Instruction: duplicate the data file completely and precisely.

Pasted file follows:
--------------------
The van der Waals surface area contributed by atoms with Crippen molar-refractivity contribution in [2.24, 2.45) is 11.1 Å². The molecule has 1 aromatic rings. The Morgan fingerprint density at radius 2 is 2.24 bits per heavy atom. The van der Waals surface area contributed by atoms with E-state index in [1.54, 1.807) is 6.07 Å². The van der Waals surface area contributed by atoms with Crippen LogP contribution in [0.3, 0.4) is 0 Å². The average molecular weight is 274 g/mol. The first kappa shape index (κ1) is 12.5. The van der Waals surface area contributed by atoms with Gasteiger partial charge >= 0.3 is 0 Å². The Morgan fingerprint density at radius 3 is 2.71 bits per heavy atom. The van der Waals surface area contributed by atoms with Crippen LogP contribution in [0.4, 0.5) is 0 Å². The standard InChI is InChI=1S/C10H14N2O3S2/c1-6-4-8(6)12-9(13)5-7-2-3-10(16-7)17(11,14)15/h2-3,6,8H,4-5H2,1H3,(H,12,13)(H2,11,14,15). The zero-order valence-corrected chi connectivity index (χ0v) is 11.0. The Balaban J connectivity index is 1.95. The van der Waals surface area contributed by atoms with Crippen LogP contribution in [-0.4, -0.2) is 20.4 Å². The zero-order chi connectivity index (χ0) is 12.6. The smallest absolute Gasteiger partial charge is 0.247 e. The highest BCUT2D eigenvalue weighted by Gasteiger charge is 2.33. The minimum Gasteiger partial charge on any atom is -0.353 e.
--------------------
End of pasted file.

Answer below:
The van der Waals surface area contributed by atoms with Crippen molar-refractivity contribution in [2.24, 2.45) is 11.1 Å². The molecule has 1 aromatic rings. The Morgan fingerprint density at radius 2 is 2.24 bits per heavy atom. The van der Waals surface area contributed by atoms with E-state index in [1.54, 1.807) is 6.07 Å². The van der Waals surface area contributed by atoms with Crippen LogP contribution in [0.3, 0.4) is 0 Å². The average molecular weight is 274 g/mol. The first kappa shape index (κ1) is 12.5. The van der Waals surface area contributed by atoms with Gasteiger partial charge >= 0.3 is 0 Å². The Morgan fingerprint density at radius 3 is 2.71 bits per heavy atom. The van der Waals surface area contributed by atoms with Crippen LogP contribution in [0.4, 0.5) is 0 Å². The standard InChI is InChI=1S/C10H14N2O3S2/c1-6-4-8(6)12-9(13)5-7-2-3-10(16-7)17(11,14)15/h2-3,6,8H,4-5H2,1H3,(H,12,13)(H2,11,14,15). The zero-order valence-corrected chi connectivity index (χ0v) is 11.0. The Balaban J connectivity index is 1.95. The van der Waals surface area contributed by atoms with Crippen LogP contribution in [-0.4, -0.2) is 20.4 Å². The zero-order chi connectivity index (χ0) is 12.6. The smallest absolute Gasteiger partial charge is 0.247 e. The highest BCUT2D eigenvalue weighted by Gasteiger charge is 2.33. The minimum Gasteiger partial charge on any atom is -0.353 e.